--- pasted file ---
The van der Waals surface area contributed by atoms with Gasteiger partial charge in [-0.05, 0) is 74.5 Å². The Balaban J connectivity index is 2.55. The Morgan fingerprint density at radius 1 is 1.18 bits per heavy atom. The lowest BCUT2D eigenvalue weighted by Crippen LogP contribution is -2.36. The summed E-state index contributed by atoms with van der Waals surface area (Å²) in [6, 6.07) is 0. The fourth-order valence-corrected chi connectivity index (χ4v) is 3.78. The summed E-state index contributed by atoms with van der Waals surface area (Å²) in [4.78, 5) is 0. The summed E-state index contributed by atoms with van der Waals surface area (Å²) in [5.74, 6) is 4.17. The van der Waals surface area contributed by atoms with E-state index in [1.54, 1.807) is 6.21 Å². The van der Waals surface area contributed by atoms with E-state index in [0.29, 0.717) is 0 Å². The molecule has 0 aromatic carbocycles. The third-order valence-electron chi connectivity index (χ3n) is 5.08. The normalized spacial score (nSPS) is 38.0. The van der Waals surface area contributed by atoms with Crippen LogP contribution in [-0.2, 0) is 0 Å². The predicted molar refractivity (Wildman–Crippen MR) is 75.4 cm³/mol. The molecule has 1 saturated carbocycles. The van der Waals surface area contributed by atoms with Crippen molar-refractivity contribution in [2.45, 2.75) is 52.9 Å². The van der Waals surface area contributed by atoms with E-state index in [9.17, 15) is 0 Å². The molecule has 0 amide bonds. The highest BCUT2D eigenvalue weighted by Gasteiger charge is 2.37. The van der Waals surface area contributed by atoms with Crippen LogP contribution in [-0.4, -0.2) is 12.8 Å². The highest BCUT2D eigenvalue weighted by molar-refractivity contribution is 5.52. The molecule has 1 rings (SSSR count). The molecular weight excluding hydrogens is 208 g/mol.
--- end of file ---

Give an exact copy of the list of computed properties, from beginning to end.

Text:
The van der Waals surface area contributed by atoms with Gasteiger partial charge in [-0.05, 0) is 74.5 Å². The Balaban J connectivity index is 2.55. The Morgan fingerprint density at radius 1 is 1.18 bits per heavy atom. The lowest BCUT2D eigenvalue weighted by Crippen LogP contribution is -2.36. The summed E-state index contributed by atoms with van der Waals surface area (Å²) in [6, 6.07) is 0. The fourth-order valence-corrected chi connectivity index (χ4v) is 3.78. The summed E-state index contributed by atoms with van der Waals surface area (Å²) in [4.78, 5) is 0. The summed E-state index contributed by atoms with van der Waals surface area (Å²) in [5.74, 6) is 4.17. The van der Waals surface area contributed by atoms with E-state index in [1.54, 1.807) is 6.21 Å². The van der Waals surface area contributed by atoms with E-state index in [0.29, 0.717) is 0 Å². The molecule has 0 aromatic carbocycles. The third-order valence-electron chi connectivity index (χ3n) is 5.08. The normalized spacial score (nSPS) is 38.0. The van der Waals surface area contributed by atoms with Crippen LogP contribution in [-0.2, 0) is 0 Å². The predicted molar refractivity (Wildman–Crippen MR) is 75.4 cm³/mol. The molecule has 1 saturated carbocycles. The van der Waals surface area contributed by atoms with Crippen molar-refractivity contribution in [2.45, 2.75) is 52.9 Å². The van der Waals surface area contributed by atoms with E-state index in [9.17, 15) is 0 Å². The molecule has 0 amide bonds. The highest BCUT2D eigenvalue weighted by Gasteiger charge is 2.37. The van der Waals surface area contributed by atoms with Crippen LogP contribution in [-0.4, -0.2) is 12.8 Å². The highest BCUT2D eigenvalue weighted by molar-refractivity contribution is 5.52. The molecule has 1 rings (SSSR count). The molecular weight excluding hydrogens is 208 g/mol.